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United Way in Rocky Mount campaign exceeds $1 million.

By Marion P. Blackburn

ROCKY MOUNT, N.C. — Hand-made greeting cards from local children went to nursing home residents last year, thanks to Kidskards, a community program of the Rocky Mount Area United Way.

More than 80 volunteers at United Way, which raised $1.07 million in its fall campaign, now are set to begin deciding how to spend that money on local agencies and on United Way programs, including its volunteer center and Kidskards.

Agencies expected to seek funding during April include the Boys and Girls Clubs, Meals on Wheels, My Sister’s House domestic abuse programs, United Community Ministries and other organizations.

Final allocations will be announced in July.

“There are many needs in our community, and a finite amount of money,” says Michelle A. Sessoms, executive director. “A lot of man-hours will go to determining how those dollars are spent. Accountability is very important to us and we want to make sure our donors’ money is being used in the best ways possible.”

The Rocky Mount Area United Way wrapped up its campaign in November by raising 85 percent of its goal, matching last year’s total despite the temporary loss of a major firm’s pledges.

Community leaders in banking, government, industry and other sectors gave Rocky Mount’s campaign a boost by appealing directly to their peers.

Campaign Highlights

* Boddie-Noell Enterprises: Campaign up over 10 percent

* Consolidated Diesel: 70 donors gave at least $500

* RBC Centura: Raised nearly $160,000.

* Bobby Murray Toyota/Mitsubishi: First employee campaign raised over $7,000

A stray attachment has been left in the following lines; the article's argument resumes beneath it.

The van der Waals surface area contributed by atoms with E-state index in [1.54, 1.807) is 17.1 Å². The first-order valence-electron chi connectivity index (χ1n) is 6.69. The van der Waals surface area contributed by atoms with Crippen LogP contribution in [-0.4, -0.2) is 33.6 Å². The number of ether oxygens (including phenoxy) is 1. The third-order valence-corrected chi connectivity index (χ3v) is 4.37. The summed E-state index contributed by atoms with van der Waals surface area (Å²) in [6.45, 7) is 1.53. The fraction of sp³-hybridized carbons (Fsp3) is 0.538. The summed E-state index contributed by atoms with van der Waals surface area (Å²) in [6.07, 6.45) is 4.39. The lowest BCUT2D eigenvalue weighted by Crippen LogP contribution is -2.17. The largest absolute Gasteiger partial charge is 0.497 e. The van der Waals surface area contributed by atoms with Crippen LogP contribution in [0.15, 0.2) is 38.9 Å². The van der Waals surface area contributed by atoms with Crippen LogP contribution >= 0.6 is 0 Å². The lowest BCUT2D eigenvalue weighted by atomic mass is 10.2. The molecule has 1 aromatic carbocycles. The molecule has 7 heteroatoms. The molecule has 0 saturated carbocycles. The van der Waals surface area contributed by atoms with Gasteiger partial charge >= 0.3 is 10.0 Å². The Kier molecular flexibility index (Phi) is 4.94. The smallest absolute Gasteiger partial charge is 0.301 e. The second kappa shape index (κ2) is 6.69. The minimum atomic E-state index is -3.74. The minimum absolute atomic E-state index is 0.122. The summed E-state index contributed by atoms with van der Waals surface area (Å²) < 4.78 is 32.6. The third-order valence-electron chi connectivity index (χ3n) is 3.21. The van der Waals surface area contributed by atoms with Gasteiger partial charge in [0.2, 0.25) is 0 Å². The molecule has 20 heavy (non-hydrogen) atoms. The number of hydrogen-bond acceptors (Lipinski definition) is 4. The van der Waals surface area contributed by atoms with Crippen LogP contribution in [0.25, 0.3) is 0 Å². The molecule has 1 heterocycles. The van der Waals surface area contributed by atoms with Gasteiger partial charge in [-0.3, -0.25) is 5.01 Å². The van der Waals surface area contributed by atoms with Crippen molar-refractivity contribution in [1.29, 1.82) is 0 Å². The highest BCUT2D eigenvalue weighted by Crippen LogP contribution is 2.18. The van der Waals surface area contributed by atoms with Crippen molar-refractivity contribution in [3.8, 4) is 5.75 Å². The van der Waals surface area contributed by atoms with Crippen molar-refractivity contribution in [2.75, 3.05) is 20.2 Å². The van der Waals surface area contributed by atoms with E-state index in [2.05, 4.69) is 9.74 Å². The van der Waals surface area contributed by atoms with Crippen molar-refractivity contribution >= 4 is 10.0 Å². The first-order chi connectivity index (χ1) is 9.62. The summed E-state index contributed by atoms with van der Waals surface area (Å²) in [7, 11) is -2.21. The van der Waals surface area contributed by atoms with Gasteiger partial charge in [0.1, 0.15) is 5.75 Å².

* Nash County: Employees gave $23,162, up 77 percent

* Residential campaign: Grew more than $11,000

These 11 people, known as the campaign cabinet, successfully persuaded others to contribute, says Tom Rogers, campaign chairman and retired chief strategic development officer for RBC Centura.“When you have volunteers who are themselves supporters of the United Way, and they are respected in the community for what they do, they can call on their peers,” he says. “That creates a special opportunity where it’s hard to say no.”Another effective fundraising approach was to deliver information about United Way agencies directly to local businesses through expos, Sessoms says.Once employees saw the benefits of giving, she says, they more readily made pledges.“Employees could meander during lunch and learn where their money was going,” she says.

The local operation of Abbott Laboratories, the source of about 20 percent of United Way funding in 2003, became Hospira last year, a spin-off company whose 2004 contribution will not be counted until the 2005 drive because of an accounting change, although it participated in the fall 2004 drive.

The Rocky Mount Area United Way supports nonprofits in Nash and Edgecombe counties, including the Wright’s Center for seniors, the Family YMCA, Mental Health Association and the Salvation Army.

It also houses a volunteer center for the two counties that pairs willing workers with needy agencies.

The volunteer center becomes a clearinghouse for volunteers during crisis such as a hurricane, tornado or natural disaster.

While allocations get under way in April, so does planning for this fall’s drive, headed by Craig Worthy, senior vice president and chief financial officer of Boddie-Noell Enterprises, owner of several Hardee’s and other restaurant franchises.

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